Novel mutations in the CLN6 gene causing a variant late infantile neuronal ceroid lipofuscinosis

Carla A. Teixeira, Janice Espinola, Liang Huo, Johannes Kohlschütter, Dixie Ann Persaud Sawin, Berge Minassian, Carlos J.P. Bessa, A. Guimarães, Dietrich A. Stephan, Maria Clara Sá Miranda, Marcy E. MacDonald, Maria Gil Ribeiro, Rose Mary N. Boustany

Research output: Contribution to journalArticlepeer-review

33 Scopus citations

Abstract

The neuronal ceroid lipofuscinoses (NCLs) are a heterogeneous group of autosomal recessive neurodegenerative diseases comprising Batten and other related diseases plus numerous variants. They are characterized by progressive neuronal cell death. The CLN6 gene was recently identified, mutations in which cause one of the variant late infantile forms of NCL (vLINCL). We describe four novel mutations in the CLN6 gene. This brings the total number of CLN6 mutations known to 11 in 38 families. This suggests that the CLN6 gene may be highly mutable. An American patient of Irish/French/ Native American origin was heterozygous for a 4-bp insertion (c.267_268insAACG) in exon 3. The other allele had a point mutation (c.898T > C) in exon 7 resulting in a W300R amino acid change. Two Trinidadian siblings of Indian origin were homozygous for a mutation at the 5′ donor splice site of exon 4 (IVS4+1G > T), affecting the first base of the invariant GTat the beginning of intron 4. The fourth novel mutation, a double deletion of 4 bp and 1 bp in exon 7 (c.829_832de1GTCG;c.837delG), was identified in a Portuguese patient heterozygous for the I154del Portuguese CLN6 mutation. Four of the 11 mutations identified are in exon 4. Three Portuguese patients with clinical profiles similar to CLN6 patients without defects in CLN6 or other known NCL genes are described. We conclude the following: 1) the CLN6 gene may be a highly mutable gene; 2) exon 4 must code for a segment of the protein crucial for function; 3) vLINCL disease in Portugal is genetically heterogeneous; 4) the I154del accounts for 81.25% of affected CLN6 Portuguese alleles; and 5) three vLINCL Portuguese patients may have defects in a new NCL gene.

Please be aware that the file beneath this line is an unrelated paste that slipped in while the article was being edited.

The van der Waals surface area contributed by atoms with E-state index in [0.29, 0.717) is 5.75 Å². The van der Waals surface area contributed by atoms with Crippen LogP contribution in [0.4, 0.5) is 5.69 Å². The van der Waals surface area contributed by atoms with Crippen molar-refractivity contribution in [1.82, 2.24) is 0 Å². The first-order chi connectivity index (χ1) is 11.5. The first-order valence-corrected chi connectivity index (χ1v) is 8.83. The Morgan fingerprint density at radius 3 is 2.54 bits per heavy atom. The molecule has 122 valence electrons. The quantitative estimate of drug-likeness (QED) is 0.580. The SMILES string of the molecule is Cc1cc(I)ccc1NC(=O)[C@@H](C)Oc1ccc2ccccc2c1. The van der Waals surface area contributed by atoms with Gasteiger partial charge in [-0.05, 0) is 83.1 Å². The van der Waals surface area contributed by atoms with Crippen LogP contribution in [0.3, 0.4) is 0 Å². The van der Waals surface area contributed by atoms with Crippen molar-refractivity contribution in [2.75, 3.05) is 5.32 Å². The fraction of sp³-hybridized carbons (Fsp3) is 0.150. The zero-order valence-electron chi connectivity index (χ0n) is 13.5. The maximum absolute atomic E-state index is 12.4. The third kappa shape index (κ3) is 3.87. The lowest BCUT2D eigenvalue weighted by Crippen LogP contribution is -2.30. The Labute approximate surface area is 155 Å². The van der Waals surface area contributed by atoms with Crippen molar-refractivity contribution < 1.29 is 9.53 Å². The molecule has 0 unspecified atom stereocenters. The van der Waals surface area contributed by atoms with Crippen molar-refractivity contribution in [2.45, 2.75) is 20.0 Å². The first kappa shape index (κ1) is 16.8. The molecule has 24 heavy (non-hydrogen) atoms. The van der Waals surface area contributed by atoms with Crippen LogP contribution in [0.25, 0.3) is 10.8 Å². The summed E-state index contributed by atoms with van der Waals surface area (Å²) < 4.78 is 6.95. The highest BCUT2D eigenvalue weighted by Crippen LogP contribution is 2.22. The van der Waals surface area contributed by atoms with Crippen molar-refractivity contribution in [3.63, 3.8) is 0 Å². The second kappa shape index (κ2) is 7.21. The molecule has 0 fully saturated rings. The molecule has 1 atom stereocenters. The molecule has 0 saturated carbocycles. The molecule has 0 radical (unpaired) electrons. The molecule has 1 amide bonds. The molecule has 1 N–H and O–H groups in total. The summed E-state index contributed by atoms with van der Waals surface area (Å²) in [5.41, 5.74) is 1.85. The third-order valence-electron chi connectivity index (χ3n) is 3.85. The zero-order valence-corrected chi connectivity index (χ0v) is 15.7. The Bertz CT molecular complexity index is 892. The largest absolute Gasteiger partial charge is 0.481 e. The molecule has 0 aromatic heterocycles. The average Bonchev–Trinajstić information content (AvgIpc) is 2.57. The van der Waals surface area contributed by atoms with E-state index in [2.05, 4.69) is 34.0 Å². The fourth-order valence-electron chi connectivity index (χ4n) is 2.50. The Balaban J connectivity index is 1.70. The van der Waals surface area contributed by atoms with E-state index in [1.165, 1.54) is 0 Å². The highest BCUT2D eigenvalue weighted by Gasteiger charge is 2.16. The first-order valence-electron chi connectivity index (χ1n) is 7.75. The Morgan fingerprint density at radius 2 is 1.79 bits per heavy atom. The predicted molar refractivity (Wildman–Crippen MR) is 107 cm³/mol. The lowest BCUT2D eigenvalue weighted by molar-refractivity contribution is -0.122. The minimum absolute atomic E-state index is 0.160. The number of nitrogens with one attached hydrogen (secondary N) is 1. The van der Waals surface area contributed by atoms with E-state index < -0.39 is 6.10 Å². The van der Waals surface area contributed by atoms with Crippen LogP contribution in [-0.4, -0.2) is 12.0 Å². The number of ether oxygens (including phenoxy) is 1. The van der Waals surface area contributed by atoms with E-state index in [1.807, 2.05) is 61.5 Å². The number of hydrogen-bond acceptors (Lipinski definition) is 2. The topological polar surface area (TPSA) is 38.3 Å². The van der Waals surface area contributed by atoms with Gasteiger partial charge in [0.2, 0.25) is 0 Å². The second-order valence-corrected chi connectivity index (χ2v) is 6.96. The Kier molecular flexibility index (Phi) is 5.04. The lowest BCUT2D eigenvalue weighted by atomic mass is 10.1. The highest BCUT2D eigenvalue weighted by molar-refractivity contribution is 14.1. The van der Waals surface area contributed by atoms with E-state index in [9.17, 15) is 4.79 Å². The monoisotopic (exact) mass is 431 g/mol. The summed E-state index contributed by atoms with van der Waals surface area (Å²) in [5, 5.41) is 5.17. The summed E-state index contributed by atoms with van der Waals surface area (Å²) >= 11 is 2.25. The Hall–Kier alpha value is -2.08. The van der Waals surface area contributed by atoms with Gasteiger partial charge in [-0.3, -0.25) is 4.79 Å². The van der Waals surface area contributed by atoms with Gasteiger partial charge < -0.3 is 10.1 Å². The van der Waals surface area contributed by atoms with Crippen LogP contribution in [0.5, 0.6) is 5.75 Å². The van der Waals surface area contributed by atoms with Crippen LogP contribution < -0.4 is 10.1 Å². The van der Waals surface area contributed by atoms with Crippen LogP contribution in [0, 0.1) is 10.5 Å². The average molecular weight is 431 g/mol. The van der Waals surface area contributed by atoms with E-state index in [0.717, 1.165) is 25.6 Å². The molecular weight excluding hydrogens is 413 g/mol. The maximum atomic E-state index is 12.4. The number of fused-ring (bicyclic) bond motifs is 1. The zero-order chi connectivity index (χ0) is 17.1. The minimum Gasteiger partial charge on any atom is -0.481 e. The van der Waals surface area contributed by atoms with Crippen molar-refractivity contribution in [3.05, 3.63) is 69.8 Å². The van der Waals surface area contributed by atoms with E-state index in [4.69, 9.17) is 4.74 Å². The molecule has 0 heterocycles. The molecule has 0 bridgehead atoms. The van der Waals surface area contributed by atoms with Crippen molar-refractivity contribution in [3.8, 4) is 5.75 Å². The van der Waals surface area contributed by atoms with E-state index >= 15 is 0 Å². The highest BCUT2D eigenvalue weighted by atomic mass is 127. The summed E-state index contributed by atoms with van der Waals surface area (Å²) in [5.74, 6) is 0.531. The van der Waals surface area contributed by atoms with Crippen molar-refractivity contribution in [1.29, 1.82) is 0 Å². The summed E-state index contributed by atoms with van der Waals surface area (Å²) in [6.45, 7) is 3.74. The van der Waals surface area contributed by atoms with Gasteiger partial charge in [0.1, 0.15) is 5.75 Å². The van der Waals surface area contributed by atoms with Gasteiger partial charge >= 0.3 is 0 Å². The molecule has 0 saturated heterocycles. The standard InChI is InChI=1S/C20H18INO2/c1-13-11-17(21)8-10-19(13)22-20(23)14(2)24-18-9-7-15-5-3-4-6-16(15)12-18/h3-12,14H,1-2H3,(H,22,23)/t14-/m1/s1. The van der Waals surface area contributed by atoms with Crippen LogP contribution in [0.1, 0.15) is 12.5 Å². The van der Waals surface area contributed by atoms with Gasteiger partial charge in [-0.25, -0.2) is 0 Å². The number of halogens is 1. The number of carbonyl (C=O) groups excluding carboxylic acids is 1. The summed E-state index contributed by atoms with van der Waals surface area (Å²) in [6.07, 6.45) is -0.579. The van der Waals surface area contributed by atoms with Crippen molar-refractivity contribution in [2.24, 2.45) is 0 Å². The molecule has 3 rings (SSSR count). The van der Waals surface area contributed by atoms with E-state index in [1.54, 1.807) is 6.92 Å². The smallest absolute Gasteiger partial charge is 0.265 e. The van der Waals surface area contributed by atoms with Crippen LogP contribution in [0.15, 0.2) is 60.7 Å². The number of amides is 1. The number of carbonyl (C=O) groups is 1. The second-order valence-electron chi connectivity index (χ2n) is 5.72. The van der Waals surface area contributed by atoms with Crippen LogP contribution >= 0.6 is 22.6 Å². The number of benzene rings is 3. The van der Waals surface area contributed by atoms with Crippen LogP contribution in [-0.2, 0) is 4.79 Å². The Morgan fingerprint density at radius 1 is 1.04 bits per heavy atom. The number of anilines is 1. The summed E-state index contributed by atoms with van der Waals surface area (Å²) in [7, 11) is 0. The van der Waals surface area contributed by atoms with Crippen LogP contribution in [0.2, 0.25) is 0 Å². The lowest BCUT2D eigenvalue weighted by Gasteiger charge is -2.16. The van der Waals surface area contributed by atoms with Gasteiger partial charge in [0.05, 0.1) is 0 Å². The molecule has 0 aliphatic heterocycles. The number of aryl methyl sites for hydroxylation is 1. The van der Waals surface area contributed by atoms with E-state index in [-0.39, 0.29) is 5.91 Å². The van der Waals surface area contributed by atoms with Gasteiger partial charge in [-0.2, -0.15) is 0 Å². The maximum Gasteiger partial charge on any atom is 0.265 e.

Original languageEnglish (US)
Pages (from-to)502-508
Number of pages7
JournalHuman mutation
Volume21
Issue number5
DOIs
StatePublished - 2003

Keywords

  • Batten disease
  • CLN6
  • LINCL
  • NCL
  • Neurodegeneration
  • Neuronal ceroid lipofuscinosis
  • VL1NCL

ASJC Scopus subject areas

  • Genetics
  • Genetics(clinical)

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